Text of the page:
The Domino Effect
The Domino Effect
When the mast collapses mid-race and mid-ocean, mar mostro’s crew turns its efforts from a race against the fleet to a race against the clock. "Gaining Bearing" from our January/February 2012 issue.
Seven hundred miles from one of the most remote pieces of inhabited land on Earth, we found ourselves accepting green jerry jugs of diesel from the 843-foot, container-topped cargo ship Zim Monaco. In all the scenarios I’d played out in my head before the Volvo Ocean Race’s start, this is one I never imagined.
How did the crew of PUMA Ocean Racing come to be mast-less and adrift in the Southern Atlantic, bumming fuel off a passing ship? It all started on Day 17 of the opening leg, some 4,000-plus miles into the race, and five days out of Cape Town. Mar mostro was surfing along in 20 to 25 knots of wind, averaging speeds in the low 20s. We liked our position, and life was good. All morning it had been a routine of reef, unreef, reef again.
The on-deck watch asked for a hand putting in a reef. Our navigator, Tom Addis, had his foul-weather gear on, so he went on deck to help. I stayed in the nav station, working with the routing software to find a passing lane around Team Telefónica, which was just over 30 miles ahead and in the lead. Once the reef was set, we were off again—until it happened.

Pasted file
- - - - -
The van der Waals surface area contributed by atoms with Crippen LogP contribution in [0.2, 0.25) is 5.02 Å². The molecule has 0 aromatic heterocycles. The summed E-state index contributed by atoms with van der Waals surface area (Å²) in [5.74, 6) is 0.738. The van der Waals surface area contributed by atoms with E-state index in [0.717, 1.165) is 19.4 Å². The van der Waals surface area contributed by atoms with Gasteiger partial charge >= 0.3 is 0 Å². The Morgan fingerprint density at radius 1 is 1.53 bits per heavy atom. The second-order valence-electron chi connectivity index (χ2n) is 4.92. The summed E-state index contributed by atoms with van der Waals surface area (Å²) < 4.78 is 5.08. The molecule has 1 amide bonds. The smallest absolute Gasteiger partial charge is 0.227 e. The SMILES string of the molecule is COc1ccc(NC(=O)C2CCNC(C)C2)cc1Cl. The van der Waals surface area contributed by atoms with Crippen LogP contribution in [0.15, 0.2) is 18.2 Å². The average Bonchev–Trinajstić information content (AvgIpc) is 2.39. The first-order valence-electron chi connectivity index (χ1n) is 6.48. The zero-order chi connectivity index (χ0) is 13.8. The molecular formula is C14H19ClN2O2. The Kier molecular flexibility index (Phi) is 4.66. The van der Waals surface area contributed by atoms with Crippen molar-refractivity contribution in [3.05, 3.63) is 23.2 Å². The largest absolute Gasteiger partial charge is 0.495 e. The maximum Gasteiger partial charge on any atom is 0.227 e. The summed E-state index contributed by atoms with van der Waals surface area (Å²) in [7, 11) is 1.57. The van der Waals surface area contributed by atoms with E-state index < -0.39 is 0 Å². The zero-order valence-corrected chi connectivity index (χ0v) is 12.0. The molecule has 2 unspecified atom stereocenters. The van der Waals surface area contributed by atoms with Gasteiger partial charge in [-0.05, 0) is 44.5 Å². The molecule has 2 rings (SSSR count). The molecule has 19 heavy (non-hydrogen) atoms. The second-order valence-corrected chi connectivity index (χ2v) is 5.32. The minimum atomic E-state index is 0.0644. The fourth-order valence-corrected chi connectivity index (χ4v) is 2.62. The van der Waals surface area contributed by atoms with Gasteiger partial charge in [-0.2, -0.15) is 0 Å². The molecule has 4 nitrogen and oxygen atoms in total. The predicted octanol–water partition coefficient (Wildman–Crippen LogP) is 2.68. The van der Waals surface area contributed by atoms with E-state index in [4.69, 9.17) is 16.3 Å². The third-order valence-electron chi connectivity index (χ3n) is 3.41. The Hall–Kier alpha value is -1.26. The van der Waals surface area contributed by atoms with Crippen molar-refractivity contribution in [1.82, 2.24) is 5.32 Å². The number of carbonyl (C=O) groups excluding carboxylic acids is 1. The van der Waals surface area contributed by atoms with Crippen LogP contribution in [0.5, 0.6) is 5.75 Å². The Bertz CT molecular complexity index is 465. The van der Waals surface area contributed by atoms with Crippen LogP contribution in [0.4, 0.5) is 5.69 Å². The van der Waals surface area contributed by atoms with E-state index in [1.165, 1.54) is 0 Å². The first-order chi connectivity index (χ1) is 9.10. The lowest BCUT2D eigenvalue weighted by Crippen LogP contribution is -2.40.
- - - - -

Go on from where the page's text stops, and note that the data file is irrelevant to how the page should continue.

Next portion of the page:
The only sound I can equate to our mast breaking is that of a towering tree in your backyard falling during a storm, only the “snap” was as loud as if the tree were in your house, where you could feel the noise resonate through your body.
The boat jerked upright and then heeled to weather because the keel was fully canted. I can still distinctly remember the blood curling scream from Ryan [Godfrey], who was in the pit area, letting us know that, “The *$%&*!# mast is down!”
Now what? We had to quickly assess the damage and determine what would happen if the rig broke free—i.e., would it punch a hole in the boat? I’ve broken a lot of masts in my lifetime, but never in the middle of the ocean. Watch captain Tony Mutter had, and he said to me, “We have to try to save as much as we can, especially the sails.”
So we did, and to be honest, I never thought we’d save everything. We wouldn’t have, if not for the heroics of our bowman, Casey Smith, who jumped into the water with a knife in hand, in order to cut away as much of the mainsail as possible. I would’ve never let him do it if he asked, and he knew that. He’s just another tough S.O.B. who will do whatever it takes at any time. Twice I told him to get back on the boat when he got dragged under while cutting away the webbing on the mainsail’s luff, and twice he came up and smiled at me, telling me he was fine.
Ninety minutes later, every piece of the mast was lashed to the deck, and the main, jib, and staysail were onboard, with only minor tears. The lifelines along the starboard side were mangled, but there were only a few dings on the rail. We were lucky.